This year I didn’t watch too many of those, neither many others (you need some part of the day to read those books…), so very briefly: Zero Chou’s Untold Herstory was a nice movie about the White Terror era in Taiwan (see the mail from earlier this month); rewatching Alison Klayman’s Ai Weiwei: Never Sorry was great; looking at her filmography I also watched her documentary on Steve Bannon (of all people!), The Brink. I have a half-written review about that documentary that I’ll publish later.
The “nicest” movie was definitely Luca Guadagnino’s Call me by your name with the now it-boy Timothée Chalamet. It tells the story of a gay romance between young Elio Perlman, a French teenager spending his summer in Italy, showing the typical confusions, disinterests, and self-absorptions of an adolescent, and Oliver (just Oliver), a charismatic, boisterous American graduate student visiting to work with Elio’s professor-dad. The movie is as tender and complex, often allowing the actors and Mediterranean sun to talk or keep silent about the intricate ups and downs of a relationship, showing once more that love has to be lived, sometimes often too wonderful and strange to be understood or even described.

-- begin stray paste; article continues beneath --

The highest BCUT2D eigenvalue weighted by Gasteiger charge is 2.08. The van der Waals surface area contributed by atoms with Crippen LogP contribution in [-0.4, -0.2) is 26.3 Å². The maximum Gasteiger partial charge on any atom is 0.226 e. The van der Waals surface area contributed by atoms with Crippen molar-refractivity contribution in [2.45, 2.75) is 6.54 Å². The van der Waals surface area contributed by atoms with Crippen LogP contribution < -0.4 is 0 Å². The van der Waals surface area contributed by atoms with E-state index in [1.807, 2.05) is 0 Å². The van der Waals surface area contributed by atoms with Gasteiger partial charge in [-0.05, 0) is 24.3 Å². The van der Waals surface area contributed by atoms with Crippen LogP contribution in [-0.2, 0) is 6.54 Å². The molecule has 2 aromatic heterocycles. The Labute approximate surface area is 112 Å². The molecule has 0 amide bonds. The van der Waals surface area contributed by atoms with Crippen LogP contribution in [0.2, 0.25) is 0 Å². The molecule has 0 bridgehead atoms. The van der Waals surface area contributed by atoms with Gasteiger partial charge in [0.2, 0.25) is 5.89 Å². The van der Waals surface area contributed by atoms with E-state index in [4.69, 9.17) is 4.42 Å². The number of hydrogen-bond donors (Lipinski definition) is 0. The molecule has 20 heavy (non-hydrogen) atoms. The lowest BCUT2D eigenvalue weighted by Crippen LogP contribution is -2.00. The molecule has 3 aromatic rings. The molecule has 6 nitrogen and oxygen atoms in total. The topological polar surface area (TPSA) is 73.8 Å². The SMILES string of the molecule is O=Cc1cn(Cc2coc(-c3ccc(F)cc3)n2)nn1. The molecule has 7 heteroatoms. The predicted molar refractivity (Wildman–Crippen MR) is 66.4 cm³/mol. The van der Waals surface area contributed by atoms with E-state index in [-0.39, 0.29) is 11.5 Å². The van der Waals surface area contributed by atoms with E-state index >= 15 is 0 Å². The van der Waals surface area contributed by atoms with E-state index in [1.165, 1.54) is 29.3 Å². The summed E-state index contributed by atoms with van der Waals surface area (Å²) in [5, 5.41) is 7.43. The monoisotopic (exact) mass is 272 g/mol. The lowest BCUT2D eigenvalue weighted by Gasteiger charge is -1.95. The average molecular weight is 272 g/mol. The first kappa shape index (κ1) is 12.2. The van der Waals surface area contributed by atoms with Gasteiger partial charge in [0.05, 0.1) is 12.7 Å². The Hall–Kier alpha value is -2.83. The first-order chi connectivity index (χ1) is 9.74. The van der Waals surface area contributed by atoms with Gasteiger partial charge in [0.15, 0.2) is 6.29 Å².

When it comes to more mainstream entertainment, I liked Wes Anderson’s French Dispatch, even so it left a less lasting impression than his other movies like Grand Budapest Hotel at their time. The Joker and the Batman were… ok?… I feel the “gritty superhero” trope becomes a big bland, even though both Phoenix and Pattison were great in their acting. I was positively surprised by Reminiscene, mostly due to interesting world-building and the genre: a true film noir! (All good airplane movies.)
Building on the AI-infused zeitgeist (and motivated by Simon DeDeo’s essay on the “Alpha Female”, which made probably 20% of the fun), I (re)watched some of the “humans meet other intelligences”-movies, namely Denis Villeneuve’s great Arrival, as well as Ex Machina and the mini-series Devs (both by Alex Garland). They were all really fun, mostly on “philosophical” grounds. (The fourth and last season of Joy and Nolan’s Westworld also fits this theme, unfortunately it never achieved the greatness and philosophical depth of the first two seasons.)
With all that out of the way, my definite movie-highlight of 2022 was watching Dune with my brother Jan in a cinema in Hanover. The grandness and simplicity of the narrative had something opera-like, a connection strengthened by Zimmer’s surprisingly deep score. (Not much of his work in the last years stuck, but I really love the playfulness, creativity, and collaboration that seems to be part of his process for Dune. It lead to stuff like “sub contra bass duduks made out of PVC” so what’s not to love – it also reminded me so well about the beautiful music projects of my past, as he explains is this YouTube-interview.) With all that said, this review section still feels rather bland. Seems like I’m a mainstream Chalamet fanboy myself, now 😉